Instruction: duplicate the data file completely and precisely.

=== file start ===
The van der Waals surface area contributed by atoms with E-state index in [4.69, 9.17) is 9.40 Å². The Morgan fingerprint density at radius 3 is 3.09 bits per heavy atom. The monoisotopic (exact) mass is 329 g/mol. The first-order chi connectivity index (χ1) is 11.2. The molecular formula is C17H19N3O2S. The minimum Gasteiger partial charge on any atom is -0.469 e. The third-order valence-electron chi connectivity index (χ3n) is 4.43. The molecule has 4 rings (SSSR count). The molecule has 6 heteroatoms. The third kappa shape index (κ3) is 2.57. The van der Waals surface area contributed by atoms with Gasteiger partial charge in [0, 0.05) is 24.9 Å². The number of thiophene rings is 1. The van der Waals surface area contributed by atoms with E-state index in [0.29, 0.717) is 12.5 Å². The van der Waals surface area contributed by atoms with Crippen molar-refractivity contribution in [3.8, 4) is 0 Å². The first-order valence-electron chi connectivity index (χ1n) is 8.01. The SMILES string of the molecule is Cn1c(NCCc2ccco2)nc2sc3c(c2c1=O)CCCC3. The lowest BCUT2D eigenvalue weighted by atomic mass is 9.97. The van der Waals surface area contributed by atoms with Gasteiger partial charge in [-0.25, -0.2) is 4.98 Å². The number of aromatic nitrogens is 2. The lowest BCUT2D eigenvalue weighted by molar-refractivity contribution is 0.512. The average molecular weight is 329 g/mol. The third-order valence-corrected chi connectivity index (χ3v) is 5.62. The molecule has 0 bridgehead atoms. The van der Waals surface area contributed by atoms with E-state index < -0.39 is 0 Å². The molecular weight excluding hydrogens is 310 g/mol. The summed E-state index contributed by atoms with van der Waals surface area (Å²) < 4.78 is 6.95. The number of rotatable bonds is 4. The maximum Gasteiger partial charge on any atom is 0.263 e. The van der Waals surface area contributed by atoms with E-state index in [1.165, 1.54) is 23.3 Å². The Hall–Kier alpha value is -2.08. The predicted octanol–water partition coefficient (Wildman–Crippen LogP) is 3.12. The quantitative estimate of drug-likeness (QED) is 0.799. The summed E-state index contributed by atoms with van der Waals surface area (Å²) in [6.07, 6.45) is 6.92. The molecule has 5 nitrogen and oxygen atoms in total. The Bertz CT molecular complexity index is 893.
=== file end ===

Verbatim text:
The van der Waals surface area contributed by atoms with E-state index in [4.69, 9.17) is 9.40 Å². The Morgan fingerprint density at radius 3 is 3.09 bits per heavy atom. The monoisotopic (exact) mass is 329 g/mol. The first-order chi connectivity index (χ1) is 11.2. The molecular formula is C17H19N3O2S. The minimum Gasteiger partial charge on any atom is -0.469 e. The third-order valence-electron chi connectivity index (χ3n) is 4.43. The molecule has 4 rings (SSSR count). The molecule has 6 heteroatoms. The third kappa shape index (κ3) is 2.57. The van der Waals surface area contributed by atoms with Gasteiger partial charge in [0, 0.05) is 24.9 Å². The number of thiophene rings is 1. The van der Waals surface area contributed by atoms with E-state index in [0.29, 0.717) is 12.5 Å². The van der Waals surface area contributed by atoms with Crippen molar-refractivity contribution in [3.8, 4) is 0 Å². The first-order valence-electron chi connectivity index (χ1n) is 8.01. The SMILES string of the molecule is Cn1c(NCCc2ccco2)nc2sc3c(c2c1=O)CCCC3. The lowest BCUT2D eigenvalue weighted by atomic mass is 9.97. The van der Waals surface area contributed by atoms with Gasteiger partial charge in [-0.25, -0.2) is 4.98 Å². The number of aromatic nitrogens is 2. The lowest BCUT2D eigenvalue weighted by molar-refractivity contribution is 0.512. The average molecular weight is 329 g/mol. The third-order valence-corrected chi connectivity index (χ3v) is 5.62. The molecule has 0 bridgehead atoms. The van der Waals surface area contributed by atoms with E-state index < -0.39 is 0 Å². The molecular weight excluding hydrogens is 310 g/mol. The summed E-state index contributed by atoms with van der Waals surface area (Å²) < 4.78 is 6.95. The number of rotatable bonds is 4. The maximum Gasteiger partial charge on any atom is 0.263 e. The van der Waals surface area contributed by atoms with E-state index in [1.165, 1.54) is 23.3 Å². The Hall–Kier alpha value is -2.08. The predicted octanol–water partition coefficient (Wildman–Crippen LogP) is 3.12. The quantitative estimate of drug-likeness (QED) is 0.799. The summed E-state index contributed by atoms with van der Waals surface area (Å²) in [6.07, 6.45) is 6.92. The molecule has 5 nitrogen and oxygen atoms in total. The Bertz CT molecular complexity index is 893.